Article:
Prime Minister Narendra Modi has been vindicated. In the official vote tallies out March 11 for a set of five critical state elections, his ruling Bharatiya Janata Party (BJP) won key victories. The most important of these was held in India's largest state, Uttar Pradesh, where BJP secured 325 out of 403 seats. This marked a massive defeat for the Samajwadi Party, which allied with BJP competitor Indian National Congress and won only 54 seats. The BJP also swept the state of Uttarakhand, with 56 out of 70 seats and one seat outstanding but favoring BJP. The states of Manipur, Punjab and Goa also went to the polls.
In the run-up to these massive elections, Modi made a number of risky moves to shore up his support base. In September, he launched a surgical military strike into Pakistan-administered Kashmir in response to a cross-border attack. The prime minister also unrolled his massive demonetization scheme in November in an attempt to emphasize his pro-poor, anti-corruption bonafides.
The Uttar Pradesh win redeems the 2015 BJP defeats in elections held in Delhi and in Bihar, India's third most populous state. It also marked a turning point for the Indian National Congress, which dominated the national and state political scenes for decades in coalition with local parties. Modi's demonetization scheme was seen as a potential vulnerability, but Modi's brand of charisma and nationalism — and strong economic growth numbers — managed to overwhelm his opponents' criticisms. Congress leader Rahul Gandhi allied with Uttar Pradesh Chief Minister Akhilesh Yadav in an attempt to defeat BJP but failed. Congress won three narrow victories: In Punjab, it won 77 out of 117 seats, in Goa it won 19 seats to the BJP's 14 and in Manipur it won 28 seats to beat out the BJP's 21. These wins will do little to slow the Congress party's downward slide.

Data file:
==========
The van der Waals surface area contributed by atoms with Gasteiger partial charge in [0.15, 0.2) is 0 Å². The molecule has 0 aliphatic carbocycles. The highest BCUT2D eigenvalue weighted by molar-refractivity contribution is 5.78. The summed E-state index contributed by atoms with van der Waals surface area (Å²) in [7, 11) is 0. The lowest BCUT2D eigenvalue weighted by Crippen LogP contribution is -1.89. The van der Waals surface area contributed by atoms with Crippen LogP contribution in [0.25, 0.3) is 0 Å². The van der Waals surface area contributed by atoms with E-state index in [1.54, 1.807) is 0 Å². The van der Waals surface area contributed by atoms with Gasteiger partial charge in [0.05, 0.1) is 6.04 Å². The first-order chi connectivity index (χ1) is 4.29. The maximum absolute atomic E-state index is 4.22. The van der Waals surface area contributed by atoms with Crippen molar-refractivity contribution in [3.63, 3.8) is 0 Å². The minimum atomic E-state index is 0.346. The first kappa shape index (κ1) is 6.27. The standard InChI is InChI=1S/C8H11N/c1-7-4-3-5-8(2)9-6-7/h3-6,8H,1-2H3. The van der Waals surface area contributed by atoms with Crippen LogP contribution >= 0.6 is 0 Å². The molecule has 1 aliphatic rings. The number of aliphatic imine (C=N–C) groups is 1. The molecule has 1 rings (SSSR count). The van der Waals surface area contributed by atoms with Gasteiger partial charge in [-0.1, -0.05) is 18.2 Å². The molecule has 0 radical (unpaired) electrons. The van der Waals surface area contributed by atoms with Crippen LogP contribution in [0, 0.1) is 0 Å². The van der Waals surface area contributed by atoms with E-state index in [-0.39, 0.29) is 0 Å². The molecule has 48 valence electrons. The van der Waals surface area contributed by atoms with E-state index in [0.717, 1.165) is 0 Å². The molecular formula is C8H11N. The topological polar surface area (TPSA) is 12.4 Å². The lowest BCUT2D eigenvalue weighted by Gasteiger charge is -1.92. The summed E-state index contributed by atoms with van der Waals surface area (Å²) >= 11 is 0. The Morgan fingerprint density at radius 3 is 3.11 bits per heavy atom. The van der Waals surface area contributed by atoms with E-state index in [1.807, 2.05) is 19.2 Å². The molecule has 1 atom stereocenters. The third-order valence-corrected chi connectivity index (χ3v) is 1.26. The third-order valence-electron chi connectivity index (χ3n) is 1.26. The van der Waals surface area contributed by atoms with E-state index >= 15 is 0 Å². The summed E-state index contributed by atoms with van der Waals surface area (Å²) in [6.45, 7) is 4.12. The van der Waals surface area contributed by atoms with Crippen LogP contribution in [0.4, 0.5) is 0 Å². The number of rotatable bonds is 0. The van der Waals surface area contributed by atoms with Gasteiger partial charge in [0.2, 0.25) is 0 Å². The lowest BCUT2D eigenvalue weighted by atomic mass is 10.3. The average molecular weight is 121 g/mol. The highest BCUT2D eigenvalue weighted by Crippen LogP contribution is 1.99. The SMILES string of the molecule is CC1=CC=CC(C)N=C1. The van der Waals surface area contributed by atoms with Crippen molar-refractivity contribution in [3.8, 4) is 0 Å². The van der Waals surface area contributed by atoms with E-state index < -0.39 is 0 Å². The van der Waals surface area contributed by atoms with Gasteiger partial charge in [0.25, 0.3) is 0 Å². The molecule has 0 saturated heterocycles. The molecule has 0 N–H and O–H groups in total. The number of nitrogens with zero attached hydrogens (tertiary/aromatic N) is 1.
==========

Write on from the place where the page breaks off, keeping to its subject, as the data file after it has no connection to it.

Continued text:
The BJP will now form a government in Uttar Pradesh for the first time in 15 years. The state will begin a yearslong process that will eventually bring numerous BJP representatives to the upper house of India's parliament, which is entirely stocked with lawmakers elected from state assemblies. The BJP holds a majority in the lower house but not in the upper. This has made it difficult for Modi to pursue his ambitious agenda of land, labor and tax reforms.
Uttar Pradesh, as India's most populous state, also paves the way for a BJP victory in 2019 nationwide elections. Rahul Gandhi is set to become the Indian National Congress' next party president but the failure of his Uttar Pradesh strategy may put this in jeopardy. Modi now has the clear upper hand. Uttar Pradesh was more than anything a plebiscite on the prime minister himself — the BJP did not even field a single chief minister candidate and relied on Modi's brand appeal and charisma. And, in spite of Modi's lackluster jobs performance, it appears now that Indian voters are willing to give him the time to pursue reform — at least until 2019.